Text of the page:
Susman Godfrey Wins First-Ever Recognition of Patent Agent Privilege from Federal Circuit

March 2016

New York (March 14, 2016) — In a case on behalf of Queen's University against Samsung, Susman Godfrey has secured a first-of-its-kind ruling from the Court of Appeals for the Federal Circuit that upholds privilege for patent agents and their clients. In a decision issued March 7, the court said some degree of privilege should extend to communications between U.S. patent applicants and their non-attorney patent agents.

The case, In re: Queen's University at Kingston et al., has been closely watched by the patent bar because Susman Godfrey, on behalf of Queen's University, appealed a lower court ruling ordering the production of documents the firm felt were protected by patent-agent privilege. Previously, no circuit court had ever addressed the issue, and district courts have been divided.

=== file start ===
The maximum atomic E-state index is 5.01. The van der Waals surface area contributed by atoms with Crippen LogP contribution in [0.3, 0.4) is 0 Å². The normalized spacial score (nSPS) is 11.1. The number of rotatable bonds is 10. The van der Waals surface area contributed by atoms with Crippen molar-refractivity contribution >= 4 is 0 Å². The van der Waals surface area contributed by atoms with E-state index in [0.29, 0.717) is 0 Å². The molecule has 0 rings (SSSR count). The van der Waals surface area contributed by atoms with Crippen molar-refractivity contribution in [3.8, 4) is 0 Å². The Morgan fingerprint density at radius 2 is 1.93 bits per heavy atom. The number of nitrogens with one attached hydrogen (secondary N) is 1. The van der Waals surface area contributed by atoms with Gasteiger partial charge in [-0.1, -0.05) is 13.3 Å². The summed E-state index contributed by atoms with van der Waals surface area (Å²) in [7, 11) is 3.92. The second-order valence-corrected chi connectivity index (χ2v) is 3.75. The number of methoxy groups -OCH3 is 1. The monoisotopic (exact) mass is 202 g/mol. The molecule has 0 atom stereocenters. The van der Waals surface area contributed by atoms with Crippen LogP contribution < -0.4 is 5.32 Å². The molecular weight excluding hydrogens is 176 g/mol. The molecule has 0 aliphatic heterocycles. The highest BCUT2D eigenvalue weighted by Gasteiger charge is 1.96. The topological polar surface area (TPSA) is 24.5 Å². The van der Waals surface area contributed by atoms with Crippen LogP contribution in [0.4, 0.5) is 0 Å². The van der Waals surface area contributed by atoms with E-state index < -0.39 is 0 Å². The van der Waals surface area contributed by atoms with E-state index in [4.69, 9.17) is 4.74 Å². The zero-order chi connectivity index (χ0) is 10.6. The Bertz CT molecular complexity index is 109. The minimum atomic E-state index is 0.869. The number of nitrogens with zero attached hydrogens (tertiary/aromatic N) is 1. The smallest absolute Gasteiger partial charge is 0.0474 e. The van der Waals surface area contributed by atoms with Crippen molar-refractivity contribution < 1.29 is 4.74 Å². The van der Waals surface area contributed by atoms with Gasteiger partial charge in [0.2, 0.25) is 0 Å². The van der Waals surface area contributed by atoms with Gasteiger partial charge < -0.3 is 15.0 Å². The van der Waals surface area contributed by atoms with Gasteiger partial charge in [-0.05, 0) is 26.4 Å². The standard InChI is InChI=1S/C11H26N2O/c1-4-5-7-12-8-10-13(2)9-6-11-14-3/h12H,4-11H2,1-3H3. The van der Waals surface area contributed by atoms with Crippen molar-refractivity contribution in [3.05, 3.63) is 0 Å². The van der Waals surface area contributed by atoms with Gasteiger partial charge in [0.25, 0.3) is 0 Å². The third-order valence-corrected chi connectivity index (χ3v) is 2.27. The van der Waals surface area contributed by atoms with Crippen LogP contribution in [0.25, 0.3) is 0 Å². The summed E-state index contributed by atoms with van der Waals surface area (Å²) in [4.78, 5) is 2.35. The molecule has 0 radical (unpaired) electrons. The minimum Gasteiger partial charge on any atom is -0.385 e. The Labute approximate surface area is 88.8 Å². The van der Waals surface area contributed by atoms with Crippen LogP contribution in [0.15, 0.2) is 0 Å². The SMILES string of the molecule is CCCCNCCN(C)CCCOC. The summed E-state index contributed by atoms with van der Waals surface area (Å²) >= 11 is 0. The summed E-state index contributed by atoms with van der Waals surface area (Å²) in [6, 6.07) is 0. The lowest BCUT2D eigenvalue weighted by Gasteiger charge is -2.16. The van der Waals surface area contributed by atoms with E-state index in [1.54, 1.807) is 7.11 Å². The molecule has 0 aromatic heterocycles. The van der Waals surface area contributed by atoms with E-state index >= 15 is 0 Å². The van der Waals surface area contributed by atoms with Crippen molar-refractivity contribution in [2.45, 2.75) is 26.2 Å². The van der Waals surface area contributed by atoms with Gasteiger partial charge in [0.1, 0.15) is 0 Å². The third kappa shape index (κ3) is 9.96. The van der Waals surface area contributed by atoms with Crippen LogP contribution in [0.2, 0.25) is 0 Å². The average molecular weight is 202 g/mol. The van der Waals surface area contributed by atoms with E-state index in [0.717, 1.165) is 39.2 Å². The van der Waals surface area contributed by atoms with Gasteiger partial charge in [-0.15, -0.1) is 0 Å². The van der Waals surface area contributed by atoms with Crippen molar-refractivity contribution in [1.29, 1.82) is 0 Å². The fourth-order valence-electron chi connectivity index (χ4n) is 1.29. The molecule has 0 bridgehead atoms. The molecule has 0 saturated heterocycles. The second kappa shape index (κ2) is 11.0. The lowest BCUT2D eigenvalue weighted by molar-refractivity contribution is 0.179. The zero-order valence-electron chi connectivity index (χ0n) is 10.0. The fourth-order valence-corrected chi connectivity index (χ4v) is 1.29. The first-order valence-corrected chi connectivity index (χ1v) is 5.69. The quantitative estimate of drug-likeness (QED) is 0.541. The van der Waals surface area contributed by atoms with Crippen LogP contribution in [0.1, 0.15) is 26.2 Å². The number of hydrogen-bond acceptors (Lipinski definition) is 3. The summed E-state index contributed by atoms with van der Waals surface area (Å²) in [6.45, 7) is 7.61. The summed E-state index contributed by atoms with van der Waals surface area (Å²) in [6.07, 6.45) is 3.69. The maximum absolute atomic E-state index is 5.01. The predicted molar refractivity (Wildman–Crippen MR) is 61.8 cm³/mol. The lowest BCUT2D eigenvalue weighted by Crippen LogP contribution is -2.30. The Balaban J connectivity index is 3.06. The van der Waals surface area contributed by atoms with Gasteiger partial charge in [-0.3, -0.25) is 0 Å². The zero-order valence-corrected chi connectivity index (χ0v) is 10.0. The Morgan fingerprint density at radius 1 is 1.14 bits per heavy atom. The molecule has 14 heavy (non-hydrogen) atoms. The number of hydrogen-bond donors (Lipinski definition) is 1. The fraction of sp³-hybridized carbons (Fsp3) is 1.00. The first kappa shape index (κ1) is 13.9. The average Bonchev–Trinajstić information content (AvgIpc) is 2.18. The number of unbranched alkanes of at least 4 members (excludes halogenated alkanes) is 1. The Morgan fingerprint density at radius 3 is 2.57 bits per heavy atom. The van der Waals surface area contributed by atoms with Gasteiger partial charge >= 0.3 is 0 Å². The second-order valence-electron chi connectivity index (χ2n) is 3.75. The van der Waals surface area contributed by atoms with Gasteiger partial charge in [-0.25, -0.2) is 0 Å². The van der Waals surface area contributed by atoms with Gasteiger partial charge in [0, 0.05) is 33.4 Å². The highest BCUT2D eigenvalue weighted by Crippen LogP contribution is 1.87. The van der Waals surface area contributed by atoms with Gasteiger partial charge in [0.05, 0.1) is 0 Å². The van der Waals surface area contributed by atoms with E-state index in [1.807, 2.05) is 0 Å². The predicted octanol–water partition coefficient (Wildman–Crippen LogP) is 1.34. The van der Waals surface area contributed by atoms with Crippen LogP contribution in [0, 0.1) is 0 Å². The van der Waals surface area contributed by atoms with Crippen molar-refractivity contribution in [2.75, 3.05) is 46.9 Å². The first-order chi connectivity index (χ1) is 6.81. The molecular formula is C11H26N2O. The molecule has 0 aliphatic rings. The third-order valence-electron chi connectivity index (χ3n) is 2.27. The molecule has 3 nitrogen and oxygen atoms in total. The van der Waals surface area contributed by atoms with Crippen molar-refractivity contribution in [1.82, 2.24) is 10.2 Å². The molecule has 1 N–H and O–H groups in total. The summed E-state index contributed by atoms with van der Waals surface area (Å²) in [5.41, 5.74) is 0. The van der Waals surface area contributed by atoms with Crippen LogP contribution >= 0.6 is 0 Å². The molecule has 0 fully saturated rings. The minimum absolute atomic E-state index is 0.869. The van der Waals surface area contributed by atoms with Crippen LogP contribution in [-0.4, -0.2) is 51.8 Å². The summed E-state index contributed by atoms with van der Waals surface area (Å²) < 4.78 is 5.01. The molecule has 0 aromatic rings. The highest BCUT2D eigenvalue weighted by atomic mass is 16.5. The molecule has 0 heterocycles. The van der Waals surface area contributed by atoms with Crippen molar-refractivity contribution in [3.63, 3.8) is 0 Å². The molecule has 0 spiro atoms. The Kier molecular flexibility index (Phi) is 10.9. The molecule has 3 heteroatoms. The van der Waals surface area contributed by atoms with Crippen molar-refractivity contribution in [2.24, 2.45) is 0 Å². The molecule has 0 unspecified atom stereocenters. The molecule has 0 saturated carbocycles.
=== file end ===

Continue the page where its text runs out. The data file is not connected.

“The Federal Circuit ruling provides much-needed clarity on a longstanding issue,” said Ian Crosby, Susman Godfrey partner and lead attorney for Queen’s in the case. “The ability of patent agents to communicate with their clients confidentially is now far better defined.”

In addition to this being a success for Queen's University, the ruling is a rare instance of an associate arguing — and winning — before the Federal Circuit. Assisting Crosby, Susman Godfrey associate Shawn Blackburn, a former Federal Circuit clerk, drafted the supplemental brief and argued the case before the Federal Circuit in December.

“We are very proud of Shawn’s accomplishment,” said Crosby. “He has shown significant leadership and litigation skill in helping to secure this excellent result for our client.”

In addition to Crosby and Blackburn, Susman Godfrey attorneys Bill Carmody, David Peterson and Rachel Black also represent Queen's University.

Crosby is available to discuss the ruling and its implications.